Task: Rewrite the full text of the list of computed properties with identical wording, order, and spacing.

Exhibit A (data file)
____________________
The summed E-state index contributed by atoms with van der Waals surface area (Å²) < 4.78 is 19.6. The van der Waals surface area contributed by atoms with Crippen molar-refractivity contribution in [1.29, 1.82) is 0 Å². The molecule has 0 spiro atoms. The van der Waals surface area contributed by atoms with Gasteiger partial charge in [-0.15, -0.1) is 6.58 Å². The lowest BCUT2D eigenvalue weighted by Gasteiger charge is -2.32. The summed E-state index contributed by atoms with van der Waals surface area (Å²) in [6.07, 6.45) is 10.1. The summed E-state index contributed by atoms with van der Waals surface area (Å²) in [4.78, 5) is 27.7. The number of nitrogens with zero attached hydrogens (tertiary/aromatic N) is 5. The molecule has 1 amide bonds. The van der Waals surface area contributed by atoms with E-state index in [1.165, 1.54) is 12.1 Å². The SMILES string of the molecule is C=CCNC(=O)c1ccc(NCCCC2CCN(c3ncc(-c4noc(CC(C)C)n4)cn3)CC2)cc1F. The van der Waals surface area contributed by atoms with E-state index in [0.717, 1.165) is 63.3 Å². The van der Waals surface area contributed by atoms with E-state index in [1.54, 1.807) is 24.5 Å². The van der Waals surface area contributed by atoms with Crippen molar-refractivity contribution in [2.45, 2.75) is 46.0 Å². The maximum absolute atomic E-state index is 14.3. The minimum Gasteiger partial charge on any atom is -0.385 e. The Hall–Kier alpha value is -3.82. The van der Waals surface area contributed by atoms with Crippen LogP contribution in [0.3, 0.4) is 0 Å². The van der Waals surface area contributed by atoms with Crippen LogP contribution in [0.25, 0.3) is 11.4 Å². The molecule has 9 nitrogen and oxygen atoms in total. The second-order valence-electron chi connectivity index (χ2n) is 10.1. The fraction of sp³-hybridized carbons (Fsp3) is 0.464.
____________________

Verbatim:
The summed E-state index contributed by atoms with van der Waals surface area (Å²) < 4.78 is 19.6. The van der Waals surface area contributed by atoms with Crippen molar-refractivity contribution in [1.29, 1.82) is 0 Å². The molecule has 0 spiro atoms. The van der Waals surface area contributed by atoms with Gasteiger partial charge in [-0.15, -0.1) is 6.58 Å². The lowest BCUT2D eigenvalue weighted by Gasteiger charge is -2.32. The summed E-state index contributed by atoms with van der Waals surface area (Å²) in [6.07, 6.45) is 10.1. The summed E-state index contributed by atoms with van der Waals surface area (Å²) in [4.78, 5) is 27.7. The number of nitrogens with zero attached hydrogens (tertiary/aromatic N) is 5. The molecule has 1 amide bonds. The van der Waals surface area contributed by atoms with E-state index in [1.165, 1.54) is 12.1 Å². The SMILES string of the molecule is C=CCNC(=O)c1ccc(NCCCC2CCN(c3ncc(-c4noc(CC(C)C)n4)cn3)CC2)cc1F. The van der Waals surface area contributed by atoms with E-state index in [0.717, 1.165) is 63.3 Å². The van der Waals surface area contributed by atoms with E-state index in [1.54, 1.807) is 24.5 Å². The van der Waals surface area contributed by atoms with Crippen molar-refractivity contribution in [2.45, 2.75) is 46.0 Å². The maximum absolute atomic E-state index is 14.3. The minimum Gasteiger partial charge on any atom is -0.385 e. The Hall–Kier alpha value is -3.82. The van der Waals surface area contributed by atoms with Crippen LogP contribution in [0.3, 0.4) is 0 Å². The van der Waals surface area contributed by atoms with Crippen LogP contribution in [0.25, 0.3) is 11.4 Å². The molecule has 9 nitrogen and oxygen atoms in total. The second-order valence-electron chi connectivity index (χ2n) is 10.1. The fraction of sp³-hybridized carbons (Fsp3) is 0.464.